The Constitution protects against zoning decisions which take property without just compensation, U.S. Const., Amend. V. The parties here do not deny that final zoning decisions are also subject to substantive due process scrutiny, i.e., such decisions must not be arbitrary and capricious so as to amount to an abuse of governmental power. See Village of Euclid, Ohio v. Ambler Realty Co., 272 U.S. 365, 47 S.Ct. 114, 121, 71 L.Ed. 303 (1926); Spence v. Zimmerman, 873 F.2d 256, 258-62 (11th Cir.1989); Bello v. Walker, 840 F.2d 1124, 1128-30 (3d Cir.1988); South Gwinnett Venture v. Pruitt, 491 F.2d 5, 7 (5th Cir.) (en banc), cert. denied, 419 U.S. 837, 95 S.Ct. 66, 42 L.Ed.2d 64 (1974). See also Williamson County Regional Planning Commission v. Hamilton Bank, 473 U.S. 172, 105 S.Ct. 3108, 3122-23, 87 L.Ed.2d 126 (1985). Whether the violation alleged is a taking without just compensation or a deprivation of substantive due process, the decision of a municipality is not ripe for review unless that decision is final and definite with respect to the property at issue.
In this case, plaintiffs assert only a substantive due process claim; they make no claim that there has been a taking without just compensation. It is clear that resolution of the substantive due process inquiry "depends, in significant part, upon an analysis of the effect the Commission's application of the zoning ordinance and subdivision regulations had on the value of respondent's property and investment-backed profit expectations. That effect cannot be measured until a final decision is made as to how the regulations will be applied to respondent's property." Williamson County, 105 S.Ct. at 3123. Accordingly, before addressing the substantive merits of the City's claim, we must consider whether the City's rejection of Greenbriar's rezoning plan was final.
In determining whether an administrative agency or local government body has reached a final decision regarding the particular land in question, courts have found an absence of finality where property owners did not avail themselves of the opportunities provided by state or federal statute to seek variances or waivers from zoning decisions, see, e.g., Williamson County, 105 S.Ct. at 3117-18; Hodel v. Virginia
Here Greenbriar did not fail to secure any variances which might be available. Unlike in Williamson County and Hodel, there are no variances available under the applicable local law which could change the zoning classification of the property.
Nor is this a case where the property owner failed to submit a plan to the City for consideration. The record is clear that Greenbriar, as required by the zoning ordinance, submitted a preliminary PDD plan to the City in the fall of 1986, modified the plan after consulting with several members of the City Council, and then presented their proposal to the Planning and Zoning Commission on November 3, 1986. The plan was rejected after a full hearing by the Planning and Zoning Commission. After further consultations and additional revisions to the plan, another hearing was held by the Commission, resulting in three tie votes. The plan was sent to the City Council for consideration. Following a public hearing on March 19, 1987, the Council rejected the proposal. The Council had the final authority to decide whether to rezone the area at issue.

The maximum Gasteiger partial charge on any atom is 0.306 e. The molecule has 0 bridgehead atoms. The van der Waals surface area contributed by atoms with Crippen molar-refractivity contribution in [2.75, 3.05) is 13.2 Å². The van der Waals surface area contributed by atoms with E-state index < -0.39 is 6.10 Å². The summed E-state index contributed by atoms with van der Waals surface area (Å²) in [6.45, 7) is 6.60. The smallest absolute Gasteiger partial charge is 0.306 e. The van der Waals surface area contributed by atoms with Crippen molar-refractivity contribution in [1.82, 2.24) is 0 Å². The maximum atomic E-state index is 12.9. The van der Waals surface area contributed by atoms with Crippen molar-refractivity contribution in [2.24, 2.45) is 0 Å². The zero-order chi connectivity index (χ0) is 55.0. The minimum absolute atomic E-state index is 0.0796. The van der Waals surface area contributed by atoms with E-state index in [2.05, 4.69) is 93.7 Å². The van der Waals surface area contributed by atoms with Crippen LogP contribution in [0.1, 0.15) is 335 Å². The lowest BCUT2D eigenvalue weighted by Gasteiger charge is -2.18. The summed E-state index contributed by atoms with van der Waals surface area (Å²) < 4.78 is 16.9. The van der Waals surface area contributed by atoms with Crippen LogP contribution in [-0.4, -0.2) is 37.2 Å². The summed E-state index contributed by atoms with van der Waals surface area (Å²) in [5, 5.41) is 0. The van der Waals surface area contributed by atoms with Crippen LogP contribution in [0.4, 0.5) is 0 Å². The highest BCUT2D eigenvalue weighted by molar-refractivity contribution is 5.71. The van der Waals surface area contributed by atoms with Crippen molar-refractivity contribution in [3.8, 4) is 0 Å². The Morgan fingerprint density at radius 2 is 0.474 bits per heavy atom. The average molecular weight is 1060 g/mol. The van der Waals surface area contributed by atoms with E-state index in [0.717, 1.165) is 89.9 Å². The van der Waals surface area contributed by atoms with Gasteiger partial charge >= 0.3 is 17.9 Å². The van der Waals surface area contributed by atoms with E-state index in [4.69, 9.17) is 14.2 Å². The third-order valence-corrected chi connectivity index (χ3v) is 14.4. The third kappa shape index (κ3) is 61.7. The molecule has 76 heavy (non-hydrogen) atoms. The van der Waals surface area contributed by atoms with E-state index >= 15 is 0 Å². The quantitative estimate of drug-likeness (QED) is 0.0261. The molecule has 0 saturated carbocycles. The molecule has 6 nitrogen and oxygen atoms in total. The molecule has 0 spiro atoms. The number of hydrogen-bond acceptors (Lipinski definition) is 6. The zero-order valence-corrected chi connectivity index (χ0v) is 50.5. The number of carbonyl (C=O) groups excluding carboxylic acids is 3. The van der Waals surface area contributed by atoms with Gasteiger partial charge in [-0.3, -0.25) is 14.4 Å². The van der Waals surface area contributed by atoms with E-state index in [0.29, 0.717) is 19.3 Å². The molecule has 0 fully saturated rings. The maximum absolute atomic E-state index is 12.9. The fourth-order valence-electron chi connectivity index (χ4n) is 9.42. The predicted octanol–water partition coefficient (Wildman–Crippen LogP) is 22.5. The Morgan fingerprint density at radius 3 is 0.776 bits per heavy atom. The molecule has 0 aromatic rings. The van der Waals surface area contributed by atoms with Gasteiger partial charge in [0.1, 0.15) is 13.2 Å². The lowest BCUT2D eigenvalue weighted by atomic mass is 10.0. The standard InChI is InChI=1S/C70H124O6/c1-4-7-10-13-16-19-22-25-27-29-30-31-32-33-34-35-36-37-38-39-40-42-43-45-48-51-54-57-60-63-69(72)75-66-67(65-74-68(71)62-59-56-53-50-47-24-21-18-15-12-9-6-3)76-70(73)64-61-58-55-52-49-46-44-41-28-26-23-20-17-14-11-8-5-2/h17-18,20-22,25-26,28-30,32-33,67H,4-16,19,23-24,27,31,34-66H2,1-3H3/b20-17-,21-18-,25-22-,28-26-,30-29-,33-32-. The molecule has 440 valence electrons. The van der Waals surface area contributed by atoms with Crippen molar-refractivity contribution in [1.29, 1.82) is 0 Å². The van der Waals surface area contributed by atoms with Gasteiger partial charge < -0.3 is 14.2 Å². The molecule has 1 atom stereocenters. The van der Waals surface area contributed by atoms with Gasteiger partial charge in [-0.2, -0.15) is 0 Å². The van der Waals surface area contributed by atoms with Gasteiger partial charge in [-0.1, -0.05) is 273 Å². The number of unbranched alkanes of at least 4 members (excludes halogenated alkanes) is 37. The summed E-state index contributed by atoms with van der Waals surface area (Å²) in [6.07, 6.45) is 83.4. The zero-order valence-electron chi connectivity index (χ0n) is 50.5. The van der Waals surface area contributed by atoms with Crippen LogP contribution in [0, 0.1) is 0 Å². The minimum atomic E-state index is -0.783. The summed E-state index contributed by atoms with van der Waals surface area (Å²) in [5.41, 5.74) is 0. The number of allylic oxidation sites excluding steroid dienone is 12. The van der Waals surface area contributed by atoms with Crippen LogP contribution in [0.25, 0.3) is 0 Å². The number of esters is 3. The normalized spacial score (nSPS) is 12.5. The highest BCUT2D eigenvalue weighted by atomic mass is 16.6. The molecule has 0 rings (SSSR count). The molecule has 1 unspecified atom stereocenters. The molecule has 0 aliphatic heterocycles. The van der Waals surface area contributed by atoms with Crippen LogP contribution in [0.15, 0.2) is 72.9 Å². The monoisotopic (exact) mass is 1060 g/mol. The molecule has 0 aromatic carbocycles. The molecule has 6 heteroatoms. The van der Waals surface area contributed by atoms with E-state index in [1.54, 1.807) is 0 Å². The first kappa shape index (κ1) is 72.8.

Finally, the City argues that our consideration of this claim is barred by the MacDonald"
However, review of the record indicates that both parties agreed that the only permitted alternative development was under the existing classification, R-2 (single family residential). Throughout a full jury trial on liability, followed by a bench trial as to damages, the City never presented evidence that the property at issue could have been developed under more intensive zoning than the existing classification. At the trial on damages, the City had full opportunity and incentive to show that more intensive zoning was permitted, because such evidence would have reduced the damages recoverable by plaintiffs. In these circumstances we can safely assume that no more intensive zoning is permissible. The City has effectively conceded that the only alternative plan of development would have been under the existing zoning. As there is no uncertainty regarding the level of development that would be permitted, cf. MacDonald, 106 S.Ct. at 2568 and n. 8, MacDonald `s reapplication requirement serves no purpose here. We therefore decline to apply it to these facts.
III. SUBSTANTIVE DUE PROCESS
The City contends that the district court erred in denying its motion for a directed verdict on the alleged substantive due process violation, because there existed a "rational basis" for the rejection of Greenbriar's zoning plan. We agree.